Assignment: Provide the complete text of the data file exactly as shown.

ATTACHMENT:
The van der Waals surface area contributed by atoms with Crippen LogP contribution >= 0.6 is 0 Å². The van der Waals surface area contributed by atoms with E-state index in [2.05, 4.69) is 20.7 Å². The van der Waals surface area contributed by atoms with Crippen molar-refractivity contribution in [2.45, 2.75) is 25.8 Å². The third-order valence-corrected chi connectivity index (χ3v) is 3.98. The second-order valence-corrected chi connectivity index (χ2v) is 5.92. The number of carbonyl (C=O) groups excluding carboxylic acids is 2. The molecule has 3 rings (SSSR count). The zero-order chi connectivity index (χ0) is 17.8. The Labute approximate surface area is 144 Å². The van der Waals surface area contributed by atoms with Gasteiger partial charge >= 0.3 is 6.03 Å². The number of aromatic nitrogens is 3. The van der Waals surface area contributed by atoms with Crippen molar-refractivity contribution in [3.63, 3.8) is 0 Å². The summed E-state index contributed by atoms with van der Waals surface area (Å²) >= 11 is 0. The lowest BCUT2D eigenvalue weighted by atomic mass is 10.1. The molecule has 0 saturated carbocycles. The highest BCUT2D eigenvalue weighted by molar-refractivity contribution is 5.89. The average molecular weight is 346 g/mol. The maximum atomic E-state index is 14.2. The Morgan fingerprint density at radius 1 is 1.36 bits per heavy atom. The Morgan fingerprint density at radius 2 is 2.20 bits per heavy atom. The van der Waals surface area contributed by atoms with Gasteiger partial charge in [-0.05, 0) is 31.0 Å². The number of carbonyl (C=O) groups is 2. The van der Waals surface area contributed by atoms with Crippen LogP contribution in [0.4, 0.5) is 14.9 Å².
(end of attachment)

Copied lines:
The van der Waals surface area contributed by atoms with Crippen LogP contribution >= 0.6 is 0 Å². The van der Waals surface area contributed by atoms with E-state index in [2.05, 4.69) is 20.7 Å². The van der Waals surface area contributed by atoms with Crippen molar-refractivity contribution in [2.45, 2.75) is 25.8 Å². The third-order valence-corrected chi connectivity index (χ3v) is 3.98. The second-order valence-corrected chi connectivity index (χ2v) is 5.92. The number of carbonyl (C=O) groups excluding carboxylic acids is 2. The molecule has 3 rings (SSSR count). The zero-order chi connectivity index (χ0) is 17.8. The Labute approximate surface area is 144 Å². The van der Waals surface area contributed by atoms with Gasteiger partial charge >= 0.3 is 6.03 Å². The number of aromatic nitrogens is 3. The van der Waals surface area contributed by atoms with Crippen molar-refractivity contribution in [3.63, 3.8) is 0 Å². The summed E-state index contributed by atoms with van der Waals surface area (Å²) >= 11 is 0. The lowest BCUT2D eigenvalue weighted by atomic mass is 10.1. The molecule has 0 saturated carbocycles. The highest BCUT2D eigenvalue weighted by molar-refractivity contribution is 5.89. The average molecular weight is 346 g/mol. The maximum atomic E-state index is 14.2. The Morgan fingerprint density at radius 1 is 1.36 bits per heavy atom. The Morgan fingerprint density at radius 2 is 2.20 bits per heavy atom. The van der Waals surface area contributed by atoms with Gasteiger partial charge in [-0.05, 0) is 31.0 Å². The number of carbonyl (C=O) groups is 2. The van der Waals surface area contributed by atoms with Crippen LogP contribution in [0.4, 0.5) is 14.9 Å².